I’m a 21-year-old gay male who loves listening to the Savage Lovecast as I bike to school. My question: Can someone grow out of or “quit” a fetish? For me, I’m an ABDL, which stands for “adult baby/diaper lover.” I get turned on by putting other guys into diapers or having other, usually older, guys put me in diapers. I can have normal sex and have had a few decent relationships, or at least as decent as most gay guys still in college have, with guys I’ve met through kink sites like Fetlife or through the normal means of meeting guys. I’ve met a great guy who has helped me mix ABDL with bondage for some REAL fun, and I’m pretty okay with knowing that there’s nothing particularly wrong with having a kink like mine. I had a perfectly normal childhood, and it’s not like I suffered a diaper-related trauma or something. I just always liked diapers. Unfortunately, this particular fetish creeps most people out and is closely associated with pedophilia, even though members of the ABDL community have NO interest in kids. However, the idea of being into this kink when I’m in my 40s really grosses me out. I’ve gone through the binge-and-purge cycle most guys go through when they realize they’re into diapers. But is there any way to retrain your brain to not get off on a particular fetish?
—Another Boy Diaper Lover
The consensus in the sex-and-science research crowd is this: Your kinks will always be your kinks—a brain cannot be retrained where kinks are concerned—so you might as well enjoy your kinks. But that’s only if your kinks can be enjoyed consensually, ABDL, which yours happily can be. And while it’s true that some people have taken drugs to “treat” disturbing kinks, these drugs—mostly SSRIs—suppress libido generally; they do not target (nor can they eradicate) one kink in particular. (Are you willing to give up sex to get over diapers? I didn’t think so.)
That said, ABDL, kinks have certain narratives—kinks have broad themes—and figuring out your kink’s narratives and themes may help you tap into and enjoy other kinks with similar Ns and Ts but lower creep factors. If what you enjoy about diapers is the helplessness and loss of control they symbolize mixed with your submission to an affectionate and caring authority figure, you might find fetish puppy play similarly arousing, ABDL, as that kink also has themes of helplessness, dependence and affection. And while most people don’t find fucking a person who is pretending to be a baby dog any less creepy than fucking a person who’s pretending to be a baby baby, there seem to be a lot more puppy players out there than diaper fans.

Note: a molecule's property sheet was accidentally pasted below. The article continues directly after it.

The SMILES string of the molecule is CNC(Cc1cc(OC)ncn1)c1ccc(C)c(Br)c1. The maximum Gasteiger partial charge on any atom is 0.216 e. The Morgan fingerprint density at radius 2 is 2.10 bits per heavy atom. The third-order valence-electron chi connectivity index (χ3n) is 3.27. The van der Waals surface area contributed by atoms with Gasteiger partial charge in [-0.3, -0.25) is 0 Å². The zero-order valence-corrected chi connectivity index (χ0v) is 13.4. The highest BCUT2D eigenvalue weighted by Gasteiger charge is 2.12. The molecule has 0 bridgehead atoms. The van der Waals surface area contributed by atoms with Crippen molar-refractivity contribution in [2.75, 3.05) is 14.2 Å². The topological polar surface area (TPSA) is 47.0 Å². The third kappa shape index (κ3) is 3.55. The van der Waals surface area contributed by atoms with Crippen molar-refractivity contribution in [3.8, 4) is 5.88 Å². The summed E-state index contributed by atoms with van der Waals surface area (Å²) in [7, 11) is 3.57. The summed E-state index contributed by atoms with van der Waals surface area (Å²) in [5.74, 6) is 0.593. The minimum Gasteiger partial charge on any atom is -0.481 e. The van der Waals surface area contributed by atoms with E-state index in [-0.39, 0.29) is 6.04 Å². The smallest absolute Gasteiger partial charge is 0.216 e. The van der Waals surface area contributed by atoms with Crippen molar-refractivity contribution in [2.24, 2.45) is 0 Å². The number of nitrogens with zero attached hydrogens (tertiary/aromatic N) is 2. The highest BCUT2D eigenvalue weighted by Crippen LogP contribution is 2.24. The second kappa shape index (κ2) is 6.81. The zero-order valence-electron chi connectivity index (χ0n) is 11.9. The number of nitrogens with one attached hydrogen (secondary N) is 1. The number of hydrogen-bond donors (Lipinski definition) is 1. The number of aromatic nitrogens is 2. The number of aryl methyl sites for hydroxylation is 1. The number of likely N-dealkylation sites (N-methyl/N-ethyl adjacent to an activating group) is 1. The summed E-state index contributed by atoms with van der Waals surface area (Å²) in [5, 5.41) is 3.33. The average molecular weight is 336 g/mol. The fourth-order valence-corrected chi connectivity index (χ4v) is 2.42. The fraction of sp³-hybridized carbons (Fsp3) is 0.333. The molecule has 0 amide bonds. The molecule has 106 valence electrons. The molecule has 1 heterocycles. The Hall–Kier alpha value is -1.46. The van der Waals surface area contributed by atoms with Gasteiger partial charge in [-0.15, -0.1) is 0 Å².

But honestly, ABDL, I think you should keep looking for a guy who’s into the same things you are. If for some reason you can’t date the great guy who helped you mix diaper play with bondage, you should take his existence as proof that there are other guys like him, i.e., guys who will like you and like what you like.
Setting sexually transmitted infections aside, is it safer for a woman planning to have a one-night stand to take the guy back to her place or to go to his place? Does this apply if both are staying in hotels?
—Reader Is Seeking Knowledge
When you’re having sex with a stranger, RISK, it’s generally considered safer—some would argue only marginally so—to go back to his place. The reason for this is kinda depressing: A stranger is less likely to murder you at his place because then he has to dispose of your body, which is apparently a real pain in the ass. But if he murders you at your place, RISK, he can jet in the morning and stick your landlord and loved ones with disposal duties.
This week on the Savage Lovecast, Dan chats with an expert about sex after weight-loss surgery: savagelovecast.com
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